I’ve heard enough. Moving away from the door, I turn and hurry back into the lab. This time I don’t bother with the suit, heading straight through the door toward the notebook and pen on the table before making a beeline for the room on the other side of the floor. Tears return to my eyes as I rush past the broken incubator.
All your fault… All your fault…
I’m no stranger to being cursed. Most people who know me end up wishing they’d never met me, usually after my bad luck causes them some sort of injury. Nobody likes me. Nobody ever wants me around. I don’t blame them. I’m a jinx, a curse, a disease.
You’re the real infection…
I rush into the freezer and slam the door behind me. I lean back against the wall, open the notebook, and start scribbling words on the blank pages in the back, important notes to all the people I’ve loved and wronged. By now the tears have blurred my vision so much that I can barely see the letters anymore. Tremblingly, I rip the last page from the notebook and clutch it close to my chest. Now all that’s left to do is wait.
A strange calm overtakes me as I flip through my notebook for the last time. This is best for everyone, I tell myself. Everything happens for a reason, right? Yes, they’ll all be better off this way. Shivering, I get to the last of my notes, the secret of how some loose shards of shattered glass and metal struck me in the explosion.
My strength begins to leave me and I stifle a cough. I close the notebook as well as my eyes and pull my sleeve down, covering the gash in my hand where the glass tore right through my glove. This is how they’ll find me in the morning, tears frozen on my cheeks and a piece of paper clutched tightly in my hand, containing a single word that says everything…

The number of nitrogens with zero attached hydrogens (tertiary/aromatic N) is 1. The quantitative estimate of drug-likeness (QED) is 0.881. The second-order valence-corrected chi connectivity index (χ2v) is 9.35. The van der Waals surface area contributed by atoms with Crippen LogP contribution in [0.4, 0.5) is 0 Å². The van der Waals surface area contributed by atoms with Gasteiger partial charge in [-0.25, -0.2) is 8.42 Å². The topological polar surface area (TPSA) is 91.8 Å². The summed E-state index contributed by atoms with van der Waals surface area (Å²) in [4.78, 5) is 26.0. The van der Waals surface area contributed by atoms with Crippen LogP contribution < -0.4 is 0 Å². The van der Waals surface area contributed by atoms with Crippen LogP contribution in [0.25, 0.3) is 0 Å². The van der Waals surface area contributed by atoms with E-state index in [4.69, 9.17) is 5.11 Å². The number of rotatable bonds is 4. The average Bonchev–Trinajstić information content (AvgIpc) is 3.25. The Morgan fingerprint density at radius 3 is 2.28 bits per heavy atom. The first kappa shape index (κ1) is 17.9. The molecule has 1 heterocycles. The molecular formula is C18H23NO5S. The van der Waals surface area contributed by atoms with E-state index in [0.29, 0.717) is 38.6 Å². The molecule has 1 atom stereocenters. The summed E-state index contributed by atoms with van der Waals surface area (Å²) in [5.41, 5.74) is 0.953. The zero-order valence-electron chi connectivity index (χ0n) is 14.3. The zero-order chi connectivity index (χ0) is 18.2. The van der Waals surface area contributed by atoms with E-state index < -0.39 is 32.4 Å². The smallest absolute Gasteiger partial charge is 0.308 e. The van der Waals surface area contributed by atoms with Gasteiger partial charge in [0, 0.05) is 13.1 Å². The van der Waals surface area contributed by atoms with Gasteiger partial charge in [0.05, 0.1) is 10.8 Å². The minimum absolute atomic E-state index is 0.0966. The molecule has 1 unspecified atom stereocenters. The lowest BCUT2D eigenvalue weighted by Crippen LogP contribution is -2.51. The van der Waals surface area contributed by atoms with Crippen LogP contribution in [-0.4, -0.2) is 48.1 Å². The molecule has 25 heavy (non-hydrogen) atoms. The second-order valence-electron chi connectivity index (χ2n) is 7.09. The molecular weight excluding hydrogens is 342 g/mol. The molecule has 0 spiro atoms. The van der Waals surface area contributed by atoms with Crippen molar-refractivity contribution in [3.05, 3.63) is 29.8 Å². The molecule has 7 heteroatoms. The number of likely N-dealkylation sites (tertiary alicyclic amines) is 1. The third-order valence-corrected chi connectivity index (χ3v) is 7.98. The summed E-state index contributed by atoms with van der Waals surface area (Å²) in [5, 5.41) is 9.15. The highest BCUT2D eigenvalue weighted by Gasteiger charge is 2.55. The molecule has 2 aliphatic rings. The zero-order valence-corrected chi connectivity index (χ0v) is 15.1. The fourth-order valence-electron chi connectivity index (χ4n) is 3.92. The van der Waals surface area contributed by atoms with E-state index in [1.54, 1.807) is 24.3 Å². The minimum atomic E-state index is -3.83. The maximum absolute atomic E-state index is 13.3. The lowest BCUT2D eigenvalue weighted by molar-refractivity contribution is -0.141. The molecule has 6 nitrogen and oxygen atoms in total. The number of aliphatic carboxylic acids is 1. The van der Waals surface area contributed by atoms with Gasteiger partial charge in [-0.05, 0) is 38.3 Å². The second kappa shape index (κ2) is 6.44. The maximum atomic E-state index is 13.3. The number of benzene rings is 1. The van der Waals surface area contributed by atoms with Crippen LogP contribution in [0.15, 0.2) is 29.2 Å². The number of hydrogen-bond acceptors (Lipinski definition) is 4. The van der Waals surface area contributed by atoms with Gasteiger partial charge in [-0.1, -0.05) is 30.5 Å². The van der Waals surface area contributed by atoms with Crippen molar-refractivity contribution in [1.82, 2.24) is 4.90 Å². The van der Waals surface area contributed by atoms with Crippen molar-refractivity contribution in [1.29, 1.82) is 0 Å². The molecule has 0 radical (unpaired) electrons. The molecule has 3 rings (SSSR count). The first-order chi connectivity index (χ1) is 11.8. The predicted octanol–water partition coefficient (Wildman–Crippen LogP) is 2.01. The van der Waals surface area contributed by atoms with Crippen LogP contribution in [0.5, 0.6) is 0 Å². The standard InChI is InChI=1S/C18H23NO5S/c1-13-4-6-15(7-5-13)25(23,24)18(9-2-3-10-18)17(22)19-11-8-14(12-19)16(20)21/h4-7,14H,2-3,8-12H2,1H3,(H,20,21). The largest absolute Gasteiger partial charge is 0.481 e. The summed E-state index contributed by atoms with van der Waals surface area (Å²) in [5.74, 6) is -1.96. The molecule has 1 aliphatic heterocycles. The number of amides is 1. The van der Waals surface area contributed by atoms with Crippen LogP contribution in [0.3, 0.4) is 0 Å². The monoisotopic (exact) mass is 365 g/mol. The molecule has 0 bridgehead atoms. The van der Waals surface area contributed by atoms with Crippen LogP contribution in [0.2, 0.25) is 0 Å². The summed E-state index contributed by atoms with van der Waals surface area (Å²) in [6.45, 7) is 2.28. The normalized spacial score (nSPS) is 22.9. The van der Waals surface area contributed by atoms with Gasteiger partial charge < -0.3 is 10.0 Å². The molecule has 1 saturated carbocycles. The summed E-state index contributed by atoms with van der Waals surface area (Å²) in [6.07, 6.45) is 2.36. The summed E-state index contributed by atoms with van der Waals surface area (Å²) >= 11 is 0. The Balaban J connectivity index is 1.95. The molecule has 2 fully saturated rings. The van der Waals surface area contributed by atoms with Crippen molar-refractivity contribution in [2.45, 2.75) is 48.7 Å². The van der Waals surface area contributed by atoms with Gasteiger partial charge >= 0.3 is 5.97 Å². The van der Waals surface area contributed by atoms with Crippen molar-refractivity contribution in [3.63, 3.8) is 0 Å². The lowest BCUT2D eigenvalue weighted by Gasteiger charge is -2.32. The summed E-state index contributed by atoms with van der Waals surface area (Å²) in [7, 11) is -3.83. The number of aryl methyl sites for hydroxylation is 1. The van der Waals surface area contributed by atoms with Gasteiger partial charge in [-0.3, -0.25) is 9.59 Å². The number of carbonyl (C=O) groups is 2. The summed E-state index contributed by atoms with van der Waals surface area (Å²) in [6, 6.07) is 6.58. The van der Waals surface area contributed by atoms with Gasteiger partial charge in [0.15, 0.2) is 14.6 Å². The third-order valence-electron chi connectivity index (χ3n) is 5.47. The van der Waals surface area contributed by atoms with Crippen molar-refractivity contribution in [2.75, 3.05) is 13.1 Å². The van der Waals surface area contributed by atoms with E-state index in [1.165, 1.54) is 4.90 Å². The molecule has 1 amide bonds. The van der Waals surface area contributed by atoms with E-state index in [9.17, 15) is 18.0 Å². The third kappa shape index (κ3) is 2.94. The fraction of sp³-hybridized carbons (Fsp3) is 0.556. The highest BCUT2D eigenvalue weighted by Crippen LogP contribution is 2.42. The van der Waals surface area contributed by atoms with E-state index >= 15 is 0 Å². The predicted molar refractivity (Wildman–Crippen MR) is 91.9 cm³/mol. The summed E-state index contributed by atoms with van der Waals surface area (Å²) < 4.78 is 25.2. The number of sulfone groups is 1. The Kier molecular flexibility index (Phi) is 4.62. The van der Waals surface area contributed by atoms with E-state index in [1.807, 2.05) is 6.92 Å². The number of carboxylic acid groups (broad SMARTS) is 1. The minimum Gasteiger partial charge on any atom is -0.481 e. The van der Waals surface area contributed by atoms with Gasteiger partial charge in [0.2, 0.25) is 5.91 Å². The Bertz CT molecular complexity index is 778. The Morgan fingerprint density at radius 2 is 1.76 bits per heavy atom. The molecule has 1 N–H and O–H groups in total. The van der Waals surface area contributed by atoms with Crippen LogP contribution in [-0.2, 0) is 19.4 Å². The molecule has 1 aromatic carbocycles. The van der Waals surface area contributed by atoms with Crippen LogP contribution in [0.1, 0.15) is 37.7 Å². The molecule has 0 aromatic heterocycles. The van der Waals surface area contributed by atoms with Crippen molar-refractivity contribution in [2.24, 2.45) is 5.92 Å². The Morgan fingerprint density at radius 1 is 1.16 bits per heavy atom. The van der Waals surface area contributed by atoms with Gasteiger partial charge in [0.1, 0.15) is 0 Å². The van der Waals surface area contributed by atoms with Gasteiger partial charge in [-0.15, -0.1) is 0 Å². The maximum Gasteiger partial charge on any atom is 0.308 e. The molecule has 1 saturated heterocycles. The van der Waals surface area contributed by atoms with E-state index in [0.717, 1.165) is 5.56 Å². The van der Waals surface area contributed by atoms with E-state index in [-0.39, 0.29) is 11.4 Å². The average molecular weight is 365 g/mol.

Welcome to the conclusion of “Dance of the Fairies”. If you haven’t yet, read Part 1 here. Otherwise, enjoy!
The music gradually died down as Cindy, Joey, Shea and Eldan moved toward the center circle. The next thing the children knew, the fairies were all staring at them in awestruck silence as they stood before the queen.
“Your Majesty”, said Shea, bowing deeply alongside Eldan while the children stood wide-eyed behind them, “we found these two humans watching from the outskirts of our sacred field. We beseech your judgment of their permission to stay.”
The queen fluttered down from her high throne, and Shea and Eldan moved aside to allow her passage to the children. Cindy and Joey gazed at her in wonder; though she was considerably smaller than them, they felt humbled in her presence. The great fairy studied them seriously for a minute, then broke into a smile.
“Welcome, children,” she said kindly. “I see you’ve discovered our secret festival. Please tell me your names.”
The children glanced at each other awkwardly before turning back to the fairy. The girl was the first to find her voice.
The queen considered them both for a moment before nodding, never breaking her smile for an instant. “It’s a pleasure to meet you, Cindy and Joey. I’m Queen Tianna. Welcome to our magical field!”